PAINFUL STING: A carukia barnesi, the so-called common irukandji.
PAINFUL STING: A carukia barnesi, the so-called common irukandji. Lisa Gershwin

Expert: protect against irukandji and jellyfish

A JELLYFISH expert has warned that people should wear protective clothing when swimming in the Whitsundays, especially at this time of year.

While stings from jellyfish and irukandji can be painful, Marine Stinger Authority director Lisa Gershwin said they should not stop people from enjoying the beach.

Rather, she said people should simply don protective clothing such as a stinger suit when they entered the water. Her warnings come on the back of at least two jellyfish stings in Airlie Beach during the past two weeks.

The most recent was a seven-year-old boy who was stung in Shingley Drive on Tuesday, while a woman was stung in the water at Shingley Beach in the days leading up to Christmas.

Both were treated at Proserpine Hospital.

Dr Gershwin has studied irukandji and box jellyfish for the past 21 years.

She has named 14 of the 16 known species of irukanji and has discovered more than 216 new species of jellyfish.

Given her studies of the creatures, Dr Gershwin said she would never enter the water in the tropics without protective clothing and likened wearing them to wearing a seatbelt.

Protective clothing should be as normal and natural as wearing a seatbelt or sunscreen," she said.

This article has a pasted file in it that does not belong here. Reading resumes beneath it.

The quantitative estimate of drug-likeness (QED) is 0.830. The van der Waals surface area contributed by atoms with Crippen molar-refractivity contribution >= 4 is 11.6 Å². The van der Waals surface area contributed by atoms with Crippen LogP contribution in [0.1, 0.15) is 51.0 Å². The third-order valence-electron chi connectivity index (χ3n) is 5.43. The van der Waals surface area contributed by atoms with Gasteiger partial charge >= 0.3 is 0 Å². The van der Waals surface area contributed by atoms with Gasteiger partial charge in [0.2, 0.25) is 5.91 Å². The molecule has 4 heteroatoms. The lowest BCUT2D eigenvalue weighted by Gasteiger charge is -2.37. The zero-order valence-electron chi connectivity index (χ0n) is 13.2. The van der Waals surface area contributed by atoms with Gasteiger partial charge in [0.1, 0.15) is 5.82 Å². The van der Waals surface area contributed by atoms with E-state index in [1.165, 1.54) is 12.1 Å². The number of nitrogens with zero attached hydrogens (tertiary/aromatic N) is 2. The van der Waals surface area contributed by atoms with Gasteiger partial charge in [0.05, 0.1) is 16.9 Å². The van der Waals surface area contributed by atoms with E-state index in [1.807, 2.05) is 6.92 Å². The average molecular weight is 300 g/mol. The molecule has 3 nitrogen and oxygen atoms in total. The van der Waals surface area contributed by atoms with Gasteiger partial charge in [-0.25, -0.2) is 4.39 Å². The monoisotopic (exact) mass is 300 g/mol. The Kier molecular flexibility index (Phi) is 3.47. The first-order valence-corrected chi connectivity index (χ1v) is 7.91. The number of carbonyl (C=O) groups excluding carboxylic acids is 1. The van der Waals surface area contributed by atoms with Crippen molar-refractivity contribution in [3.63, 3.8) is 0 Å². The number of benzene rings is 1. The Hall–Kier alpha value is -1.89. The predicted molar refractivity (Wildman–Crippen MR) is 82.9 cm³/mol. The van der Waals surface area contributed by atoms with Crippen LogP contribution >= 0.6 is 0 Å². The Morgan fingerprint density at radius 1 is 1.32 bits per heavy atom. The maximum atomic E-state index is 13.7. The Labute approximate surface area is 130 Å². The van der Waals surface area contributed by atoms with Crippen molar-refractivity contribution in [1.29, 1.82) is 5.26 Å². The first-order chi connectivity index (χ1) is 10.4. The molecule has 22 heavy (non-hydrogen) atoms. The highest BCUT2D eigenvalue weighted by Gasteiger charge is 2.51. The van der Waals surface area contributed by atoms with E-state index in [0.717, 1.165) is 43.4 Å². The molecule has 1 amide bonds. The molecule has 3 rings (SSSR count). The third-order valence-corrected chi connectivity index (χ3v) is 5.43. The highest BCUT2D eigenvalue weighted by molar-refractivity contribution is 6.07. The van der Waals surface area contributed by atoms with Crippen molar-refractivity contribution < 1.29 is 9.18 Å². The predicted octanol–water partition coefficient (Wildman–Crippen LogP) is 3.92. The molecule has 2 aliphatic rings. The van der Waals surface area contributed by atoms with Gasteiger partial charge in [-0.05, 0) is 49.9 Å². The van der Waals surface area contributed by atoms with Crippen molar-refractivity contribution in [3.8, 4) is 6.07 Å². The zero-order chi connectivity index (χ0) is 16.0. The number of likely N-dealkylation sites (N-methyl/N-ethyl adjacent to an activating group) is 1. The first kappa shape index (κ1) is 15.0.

"Just because they (jellyfish) are out there, doesn't mean we have to get stung by them."

Dr Gershwin did, however, warn that when irukandji were around, they tended to appear in numbers, and at these times, she said, people should stay out of the water entirely that day.

However, they also appeared on their own at times, and this was what protective clothing helped against.

Dr Gershwin said if a person was stung by an irukandji or box jellyfish in the tropics, they should apply vinegar immediately.

This was also recommended by the Australian Resuscitation Council which set the guidelines for first aid, Dr Gershwin said.

"The vinegar has the best chance of minimising the venom," she said.

"The vinegar won't stop the pain of the sting or stop the action of any sting on board.

"In most stings, you get 10 to 20 per cent of the sting at the beginning.

"You are trying to stop the other 80 to 90 per cent from injecting venom."

Dr Gershwin is the co-creator of The Jellyfish app for smartphones which she said aimed to give people information about jellyfish and make them less scared of them.


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